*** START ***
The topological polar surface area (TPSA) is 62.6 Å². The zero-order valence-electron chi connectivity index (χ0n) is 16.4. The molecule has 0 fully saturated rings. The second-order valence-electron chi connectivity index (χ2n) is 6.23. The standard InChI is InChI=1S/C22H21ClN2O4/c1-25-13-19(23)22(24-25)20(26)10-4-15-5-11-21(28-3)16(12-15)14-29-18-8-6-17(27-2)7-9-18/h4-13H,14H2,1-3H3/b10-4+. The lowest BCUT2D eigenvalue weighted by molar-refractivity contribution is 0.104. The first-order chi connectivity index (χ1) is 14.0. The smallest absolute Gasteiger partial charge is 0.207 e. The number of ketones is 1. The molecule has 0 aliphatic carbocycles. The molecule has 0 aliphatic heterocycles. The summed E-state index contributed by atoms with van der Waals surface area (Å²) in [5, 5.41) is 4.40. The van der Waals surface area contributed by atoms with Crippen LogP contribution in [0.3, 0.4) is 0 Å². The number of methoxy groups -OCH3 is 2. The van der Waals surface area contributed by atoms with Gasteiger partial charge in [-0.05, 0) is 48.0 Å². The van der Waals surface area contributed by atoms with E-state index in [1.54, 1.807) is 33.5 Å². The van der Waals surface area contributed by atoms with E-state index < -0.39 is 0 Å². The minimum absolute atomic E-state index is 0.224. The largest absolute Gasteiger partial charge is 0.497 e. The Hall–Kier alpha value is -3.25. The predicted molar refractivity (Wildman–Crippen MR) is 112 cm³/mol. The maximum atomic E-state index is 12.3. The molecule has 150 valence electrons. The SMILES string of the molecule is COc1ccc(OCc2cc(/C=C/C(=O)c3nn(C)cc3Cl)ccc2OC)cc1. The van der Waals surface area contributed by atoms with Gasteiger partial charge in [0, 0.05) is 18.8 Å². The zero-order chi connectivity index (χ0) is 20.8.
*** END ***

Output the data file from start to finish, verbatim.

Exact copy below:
The topological polar surface area (TPSA) is 62.6 Å². The zero-order valence-electron chi connectivity index (χ0n) is 16.4. The molecule has 0 fully saturated rings. The second-order valence-electron chi connectivity index (χ2n) is 6.23. The standard InChI is InChI=1S/C22H21ClN2O4/c1-25-13-19(23)22(24-25)20(26)10-4-15-5-11-21(28-3)16(12-15)14-29-18-8-6-17(27-2)7-9-18/h4-13H,14H2,1-3H3/b10-4+. The lowest BCUT2D eigenvalue weighted by molar-refractivity contribution is 0.104. The first-order chi connectivity index (χ1) is 14.0. The smallest absolute Gasteiger partial charge is 0.207 e. The number of ketones is 1. The molecule has 0 aliphatic carbocycles. The molecule has 0 aliphatic heterocycles. The summed E-state index contributed by atoms with van der Waals surface area (Å²) in [5, 5.41) is 4.40. The van der Waals surface area contributed by atoms with Crippen LogP contribution in [0.3, 0.4) is 0 Å². The number of methoxy groups -OCH3 is 2. The van der Waals surface area contributed by atoms with Gasteiger partial charge in [-0.05, 0) is 48.0 Å². The van der Waals surface area contributed by atoms with E-state index in [1.54, 1.807) is 33.5 Å². The van der Waals surface area contributed by atoms with E-state index < -0.39 is 0 Å². The minimum absolute atomic E-state index is 0.224. The largest absolute Gasteiger partial charge is 0.497 e. The Hall–Kier alpha value is -3.25. The predicted molar refractivity (Wildman–Crippen MR) is 112 cm³/mol. The maximum atomic E-state index is 12.3. The molecule has 150 valence electrons. The SMILES string of the molecule is COc1ccc(OCc2cc(/C=C/C(=O)c3nn(C)cc3Cl)ccc2OC)cc1. The van der Waals surface area contributed by atoms with Gasteiger partial charge in [0, 0.05) is 18.8 Å². The zero-order chi connectivity index (χ0) is 20.8.